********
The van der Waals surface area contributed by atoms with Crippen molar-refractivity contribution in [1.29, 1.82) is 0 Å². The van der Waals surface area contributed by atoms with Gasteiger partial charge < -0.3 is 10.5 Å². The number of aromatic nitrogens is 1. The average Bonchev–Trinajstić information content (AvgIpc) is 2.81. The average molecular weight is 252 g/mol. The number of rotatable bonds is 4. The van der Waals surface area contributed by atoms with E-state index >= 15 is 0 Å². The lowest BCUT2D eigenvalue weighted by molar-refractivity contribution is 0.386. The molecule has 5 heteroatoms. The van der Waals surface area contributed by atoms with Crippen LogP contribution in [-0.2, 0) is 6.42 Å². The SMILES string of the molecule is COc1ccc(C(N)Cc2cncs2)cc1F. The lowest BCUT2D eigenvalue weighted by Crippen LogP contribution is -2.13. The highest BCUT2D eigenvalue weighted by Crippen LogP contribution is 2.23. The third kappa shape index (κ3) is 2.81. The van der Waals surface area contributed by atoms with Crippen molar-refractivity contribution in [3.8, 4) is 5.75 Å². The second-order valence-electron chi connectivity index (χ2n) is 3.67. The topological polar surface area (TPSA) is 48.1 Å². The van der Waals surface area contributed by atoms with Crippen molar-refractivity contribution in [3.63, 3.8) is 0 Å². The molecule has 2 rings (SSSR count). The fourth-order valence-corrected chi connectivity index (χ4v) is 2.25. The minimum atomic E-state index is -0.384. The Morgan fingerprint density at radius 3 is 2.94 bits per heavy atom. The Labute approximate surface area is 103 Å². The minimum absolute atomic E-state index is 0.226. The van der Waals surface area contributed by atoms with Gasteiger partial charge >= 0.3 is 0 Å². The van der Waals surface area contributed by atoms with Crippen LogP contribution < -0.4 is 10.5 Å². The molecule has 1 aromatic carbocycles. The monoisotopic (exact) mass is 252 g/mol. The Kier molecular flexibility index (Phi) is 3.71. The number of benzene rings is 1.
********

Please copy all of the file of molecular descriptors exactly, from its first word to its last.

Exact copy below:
The van der Waals surface area contributed by atoms with Crippen molar-refractivity contribution in [1.29, 1.82) is 0 Å². The van der Waals surface area contributed by atoms with Gasteiger partial charge < -0.3 is 10.5 Å². The number of aromatic nitrogens is 1. The average Bonchev–Trinajstić information content (AvgIpc) is 2.81. The average molecular weight is 252 g/mol. The number of rotatable bonds is 4. The van der Waals surface area contributed by atoms with E-state index >= 15 is 0 Å². The lowest BCUT2D eigenvalue weighted by molar-refractivity contribution is 0.386. The molecule has 5 heteroatoms. The van der Waals surface area contributed by atoms with Crippen LogP contribution in [-0.2, 0) is 6.42 Å². The SMILES string of the molecule is COc1ccc(C(N)Cc2cncs2)cc1F. The lowest BCUT2D eigenvalue weighted by Crippen LogP contribution is -2.13. The highest BCUT2D eigenvalue weighted by Crippen LogP contribution is 2.23. The third kappa shape index (κ3) is 2.81. The van der Waals surface area contributed by atoms with Crippen molar-refractivity contribution in [3.8, 4) is 5.75 Å². The second-order valence-electron chi connectivity index (χ2n) is 3.67. The topological polar surface area (TPSA) is 48.1 Å². The van der Waals surface area contributed by atoms with Crippen molar-refractivity contribution in [3.63, 3.8) is 0 Å². The molecule has 2 rings (SSSR count). The fourth-order valence-corrected chi connectivity index (χ4v) is 2.25. The minimum atomic E-state index is -0.384. The Morgan fingerprint density at radius 3 is 2.94 bits per heavy atom. The Labute approximate surface area is 103 Å². The minimum absolute atomic E-state index is 0.226. The van der Waals surface area contributed by atoms with Gasteiger partial charge >= 0.3 is 0 Å². The van der Waals surface area contributed by atoms with Crippen LogP contribution < -0.4 is 10.5 Å². The molecule has 1 aromatic carbocycles. The monoisotopic (exact) mass is 252 g/mol. The Kier molecular flexibility index (Phi) is 3.71. The number of benzene rings is 1.